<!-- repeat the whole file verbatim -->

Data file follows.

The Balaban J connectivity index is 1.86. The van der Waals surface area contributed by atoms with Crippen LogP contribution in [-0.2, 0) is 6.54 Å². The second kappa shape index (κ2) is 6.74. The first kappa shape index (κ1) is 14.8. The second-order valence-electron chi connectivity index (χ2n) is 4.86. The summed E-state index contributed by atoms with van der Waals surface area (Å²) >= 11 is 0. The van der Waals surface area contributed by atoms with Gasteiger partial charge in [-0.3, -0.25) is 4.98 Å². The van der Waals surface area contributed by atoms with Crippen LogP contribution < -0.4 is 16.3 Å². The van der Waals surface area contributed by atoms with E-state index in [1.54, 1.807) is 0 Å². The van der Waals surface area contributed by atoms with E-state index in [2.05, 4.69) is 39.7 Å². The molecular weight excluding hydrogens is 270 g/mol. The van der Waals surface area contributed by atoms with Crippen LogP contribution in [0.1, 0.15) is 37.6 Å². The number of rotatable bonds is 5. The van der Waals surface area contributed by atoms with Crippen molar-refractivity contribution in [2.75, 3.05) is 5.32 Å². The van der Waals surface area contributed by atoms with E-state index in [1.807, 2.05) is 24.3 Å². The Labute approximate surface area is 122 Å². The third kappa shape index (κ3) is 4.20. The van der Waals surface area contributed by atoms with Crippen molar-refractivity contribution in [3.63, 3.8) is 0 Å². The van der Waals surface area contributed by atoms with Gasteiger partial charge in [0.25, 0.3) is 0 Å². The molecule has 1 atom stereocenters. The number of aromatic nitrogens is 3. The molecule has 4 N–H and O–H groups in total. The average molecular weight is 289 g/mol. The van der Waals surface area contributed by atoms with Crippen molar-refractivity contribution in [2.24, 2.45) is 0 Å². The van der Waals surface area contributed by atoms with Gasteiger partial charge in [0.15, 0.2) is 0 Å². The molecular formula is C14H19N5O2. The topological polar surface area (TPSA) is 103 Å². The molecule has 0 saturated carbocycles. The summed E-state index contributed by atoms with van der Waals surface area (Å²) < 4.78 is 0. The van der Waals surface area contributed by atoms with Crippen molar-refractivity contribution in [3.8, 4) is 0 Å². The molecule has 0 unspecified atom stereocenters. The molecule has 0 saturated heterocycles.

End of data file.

The Balaban J connectivity index is 1.86. The van der Waals surface area contributed by atoms with Crippen LogP contribution in [-0.2, 0) is 6.54 Å². The second kappa shape index (κ2) is 6.74. The first kappa shape index (κ1) is 14.8. The second-order valence-electron chi connectivity index (χ2n) is 4.86. The summed E-state index contributed by atoms with van der Waals surface area (Å²) >= 11 is 0. The van der Waals surface area contributed by atoms with Gasteiger partial charge in [-0.3, -0.25) is 4.98 Å². The van der Waals surface area contributed by atoms with Crippen LogP contribution < -0.4 is 16.3 Å². The van der Waals surface area contributed by atoms with E-state index in [1.54, 1.807) is 0 Å². The van der Waals surface area contributed by atoms with E-state index in [2.05, 4.69) is 39.7 Å². The molecular weight excluding hydrogens is 270 g/mol. The van der Waals surface area contributed by atoms with Crippen LogP contribution in [0.1, 0.15) is 37.6 Å². The number of rotatable bonds is 5. The van der Waals surface area contributed by atoms with Crippen molar-refractivity contribution in [2.75, 3.05) is 5.32 Å². The van der Waals surface area contributed by atoms with E-state index in [1.807, 2.05) is 24.3 Å². The Labute approximate surface area is 122 Å². The third kappa shape index (κ3) is 4.20. The van der Waals surface area contributed by atoms with Crippen molar-refractivity contribution in [3.63, 3.8) is 0 Å². The van der Waals surface area contributed by atoms with Gasteiger partial charge in [0.25, 0.3) is 0 Å². The molecule has 1 atom stereocenters. The number of aromatic nitrogens is 3. The molecule has 4 N–H and O–H groups in total. The average molecular weight is 289 g/mol. The van der Waals surface area contributed by atoms with Crippen molar-refractivity contribution in [2.24, 2.45) is 0 Å². The van der Waals surface area contributed by atoms with Gasteiger partial charge in [0.15, 0.2) is 0 Å². The molecular formula is C14H19N5O2. The topological polar surface area (TPSA) is 103 Å². The molecule has 0 saturated carbocycles. The summed E-state index contributed by atoms with van der Waals surface area (Å²) < 4.78 is 0. The van der Waals surface area contributed by atoms with Crippen molar-refractivity contribution in [3.8, 4) is 0 Å². The molecule has 0 unspecified atom stereocenters. The molecule has 0 saturated heterocycles.